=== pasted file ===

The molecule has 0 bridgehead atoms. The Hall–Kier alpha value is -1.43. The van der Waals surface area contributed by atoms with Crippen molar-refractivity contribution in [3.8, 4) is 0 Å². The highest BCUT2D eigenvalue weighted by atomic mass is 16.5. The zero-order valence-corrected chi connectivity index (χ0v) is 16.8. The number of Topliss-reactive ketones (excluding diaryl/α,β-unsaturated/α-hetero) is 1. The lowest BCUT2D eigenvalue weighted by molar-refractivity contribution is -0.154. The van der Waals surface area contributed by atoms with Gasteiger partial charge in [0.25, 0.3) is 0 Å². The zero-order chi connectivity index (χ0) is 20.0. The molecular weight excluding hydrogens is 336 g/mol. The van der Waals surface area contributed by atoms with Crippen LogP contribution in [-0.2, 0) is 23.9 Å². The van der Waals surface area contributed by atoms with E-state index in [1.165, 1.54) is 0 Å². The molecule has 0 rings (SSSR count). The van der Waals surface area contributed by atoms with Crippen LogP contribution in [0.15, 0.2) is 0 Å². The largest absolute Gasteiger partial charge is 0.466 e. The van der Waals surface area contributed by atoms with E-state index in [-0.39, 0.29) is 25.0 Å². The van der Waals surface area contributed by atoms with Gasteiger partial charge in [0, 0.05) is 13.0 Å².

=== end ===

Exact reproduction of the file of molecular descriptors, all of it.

The molecule has 0 bridgehead atoms. The Hall–Kier alpha value is -1.43. The van der Waals surface area contributed by atoms with Crippen molar-refractivity contribution in [3.8, 4) is 0 Å². The highest BCUT2D eigenvalue weighted by atomic mass is 16.5. The zero-order valence-corrected chi connectivity index (χ0v) is 16.8. The number of Topliss-reactive ketones (excluding diaryl/α,β-unsaturated/α-hetero) is 1. The lowest BCUT2D eigenvalue weighted by molar-refractivity contribution is -0.154. The van der Waals surface area contributed by atoms with Gasteiger partial charge in [0.25, 0.3) is 0 Å². The zero-order chi connectivity index (χ0) is 20.0. The molecular weight excluding hydrogens is 336 g/mol. The van der Waals surface area contributed by atoms with Crippen LogP contribution in [-0.2, 0) is 23.9 Å². The van der Waals surface area contributed by atoms with E-state index in [1.165, 1.54) is 0 Å². The molecule has 0 rings (SSSR count). The van der Waals surface area contributed by atoms with Crippen LogP contribution in [0.15, 0.2) is 0 Å². The largest absolute Gasteiger partial charge is 0.466 e. The van der Waals surface area contributed by atoms with E-state index in [-0.39, 0.29) is 25.0 Å². The van der Waals surface area contributed by atoms with Gasteiger partial charge in [0, 0.05) is 13.0 Å².